Low-power, short range UWB wireless transceivers

March 25, 2020 //By Peter Clarke
Spark launches 1nJ/bit short-range, high bandwidth transceivers
Canadian startup Spark Microsystems International has launched its first products – two low power ultrawide band (UWB) transceivers suited for megabit per second data streaming.

Spark (Montreal, Canada) was founded in 2016 to develop a specialized low-power, short range wireless transceiver aimed at the Internet of Things believing that while Bluetooth could be low power it could not provide sufficient data rates for IoT and that Wi-Fi while offering the appropriate data rate was not sufficiently energy-efficient.

For short-range applications up to about 100 metres, Spark believes a well-designed UWB system was the answer and could achieve energy efficiencies of 1nJ/bit, a factor of 30 below Bluetooth Low Energy. The Spark system is also has extremely low latency opening up duplex applications and has great inherent immunity to electromagnetic interference.

The SR10X0 family of transceivers is so energy efficient that it opens up the prospect of battery-less wireless sensors for use in IoT.

"Bluetooth is not suitable for the next wireless explosion," said Fares Mubarak, CEO of Spark, in a phone interview with eeNews.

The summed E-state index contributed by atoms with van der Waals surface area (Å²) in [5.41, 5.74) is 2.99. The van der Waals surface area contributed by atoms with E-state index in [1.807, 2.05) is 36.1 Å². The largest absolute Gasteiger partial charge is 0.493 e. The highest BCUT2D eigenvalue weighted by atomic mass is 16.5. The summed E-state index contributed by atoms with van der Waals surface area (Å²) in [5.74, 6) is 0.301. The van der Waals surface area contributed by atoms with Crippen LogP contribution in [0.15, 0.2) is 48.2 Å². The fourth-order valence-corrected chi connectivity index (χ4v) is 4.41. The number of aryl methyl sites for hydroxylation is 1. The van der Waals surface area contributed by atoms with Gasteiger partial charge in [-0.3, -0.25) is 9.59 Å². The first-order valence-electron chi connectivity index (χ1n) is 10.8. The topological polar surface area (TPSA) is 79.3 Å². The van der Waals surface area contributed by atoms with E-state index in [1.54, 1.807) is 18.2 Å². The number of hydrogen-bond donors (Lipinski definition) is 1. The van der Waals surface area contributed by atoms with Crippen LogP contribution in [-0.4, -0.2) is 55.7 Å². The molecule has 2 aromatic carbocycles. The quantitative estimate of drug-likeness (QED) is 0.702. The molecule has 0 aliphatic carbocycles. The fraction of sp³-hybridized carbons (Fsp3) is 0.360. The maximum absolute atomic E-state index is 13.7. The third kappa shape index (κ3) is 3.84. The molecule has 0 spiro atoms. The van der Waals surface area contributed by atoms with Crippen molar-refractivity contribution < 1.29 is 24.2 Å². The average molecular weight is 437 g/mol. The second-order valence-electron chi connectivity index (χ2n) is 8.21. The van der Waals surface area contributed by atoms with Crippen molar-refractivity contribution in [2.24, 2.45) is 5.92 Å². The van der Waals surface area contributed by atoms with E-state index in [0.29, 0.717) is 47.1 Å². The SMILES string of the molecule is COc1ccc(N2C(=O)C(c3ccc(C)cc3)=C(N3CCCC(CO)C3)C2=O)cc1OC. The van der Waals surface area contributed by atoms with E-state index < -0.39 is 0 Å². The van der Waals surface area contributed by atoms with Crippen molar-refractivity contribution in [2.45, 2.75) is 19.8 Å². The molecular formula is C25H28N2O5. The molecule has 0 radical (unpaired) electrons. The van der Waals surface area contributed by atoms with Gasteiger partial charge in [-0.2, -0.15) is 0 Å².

Frederic Nabki, a professor of Electrical Engineering at the École de technologie supérieure (ÉTS) who cofounded the company and serves as CTO, said Spark made the decision to use the unlicensed 3.1 GHz to 10.6 GHz band and tackled the challenge of low power by allowing both transmitter and receiver switch off between the nanosecond bursts of signal. To do that the transceivers would need to be synchronized and Spark has found a way to do that but still only using a simple, low-cost 32 kHz crystal oscillator as an external component.

That most likely uses some sort of on-chip clock multiplier, probably with self-calibration and auto-tuning and some sort of handshake between transceivers. Nabki was reluctant to reveal too much. "We massage the clock in chip to make it good enough," he said. He confirmed that this is a solid-state solution.

The technology supports data rates of up to 20 Mbps and is suitable for application with gaming peripherals and AR/VR headsets, smart home devices, and battery-less internet of things sensors.

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